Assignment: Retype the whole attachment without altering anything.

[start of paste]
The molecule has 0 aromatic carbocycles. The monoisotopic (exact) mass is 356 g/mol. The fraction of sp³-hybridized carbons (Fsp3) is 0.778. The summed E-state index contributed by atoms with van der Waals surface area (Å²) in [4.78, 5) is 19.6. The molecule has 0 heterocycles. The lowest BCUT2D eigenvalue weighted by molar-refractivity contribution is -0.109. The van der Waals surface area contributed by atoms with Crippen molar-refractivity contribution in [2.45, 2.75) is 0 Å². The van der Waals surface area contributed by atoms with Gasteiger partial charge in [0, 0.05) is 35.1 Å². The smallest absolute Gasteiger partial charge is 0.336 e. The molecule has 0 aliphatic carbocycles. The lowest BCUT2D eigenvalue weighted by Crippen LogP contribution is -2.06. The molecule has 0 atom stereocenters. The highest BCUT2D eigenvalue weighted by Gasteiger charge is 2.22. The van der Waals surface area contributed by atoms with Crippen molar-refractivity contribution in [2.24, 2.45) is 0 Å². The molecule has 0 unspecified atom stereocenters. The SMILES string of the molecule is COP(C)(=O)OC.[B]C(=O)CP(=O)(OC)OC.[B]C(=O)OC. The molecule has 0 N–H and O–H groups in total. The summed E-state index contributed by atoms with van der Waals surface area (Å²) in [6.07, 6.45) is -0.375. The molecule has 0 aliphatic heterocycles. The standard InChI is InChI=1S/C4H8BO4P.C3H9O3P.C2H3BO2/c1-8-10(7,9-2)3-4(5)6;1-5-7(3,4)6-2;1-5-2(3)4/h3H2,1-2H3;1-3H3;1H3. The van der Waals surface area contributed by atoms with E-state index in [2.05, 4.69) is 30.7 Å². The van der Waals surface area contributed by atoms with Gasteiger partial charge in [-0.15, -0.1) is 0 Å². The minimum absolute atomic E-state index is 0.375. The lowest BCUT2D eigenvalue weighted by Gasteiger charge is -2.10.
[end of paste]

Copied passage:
The molecule has 0 aromatic carbocycles. The monoisotopic (exact) mass is 356 g/mol. The fraction of sp³-hybridized carbons (Fsp3) is 0.778. The summed E-state index contributed by atoms with van der Waals surface area (Å²) in [4.78, 5) is 19.6. The molecule has 0 heterocycles. The lowest BCUT2D eigenvalue weighted by molar-refractivity contribution is -0.109. The van der Waals surface area contributed by atoms with Crippen molar-refractivity contribution in [2.45, 2.75) is 0 Å². The van der Waals surface area contributed by atoms with Gasteiger partial charge in [0, 0.05) is 35.1 Å². The smallest absolute Gasteiger partial charge is 0.336 e. The molecule has 0 aliphatic carbocycles. The lowest BCUT2D eigenvalue weighted by Crippen LogP contribution is -2.06. The molecule has 0 atom stereocenters. The highest BCUT2D eigenvalue weighted by Gasteiger charge is 2.22. The van der Waals surface area contributed by atoms with Crippen molar-refractivity contribution in [2.24, 2.45) is 0 Å². The molecule has 0 unspecified atom stereocenters. The SMILES string of the molecule is COP(C)(=O)OC.[B]C(=O)CP(=O)(OC)OC.[B]C(=O)OC. The molecule has 0 N–H and O–H groups in total. The summed E-state index contributed by atoms with van der Waals surface area (Å²) in [6.07, 6.45) is -0.375. The molecule has 0 aliphatic heterocycles. The standard InChI is InChI=1S/C4H8BO4P.C3H9O3P.C2H3BO2/c1-8-10(7,9-2)3-4(5)6;1-5-7(3,4)6-2;1-5-2(3)4/h3H2,1-2H3;1-3H3;1H3. The van der Waals surface area contributed by atoms with E-state index in [2.05, 4.69) is 30.7 Å². The van der Waals surface area contributed by atoms with Gasteiger partial charge in [-0.15, -0.1) is 0 Å². The minimum absolute atomic E-state index is 0.375. The lowest BCUT2D eigenvalue weighted by Gasteiger charge is -2.10.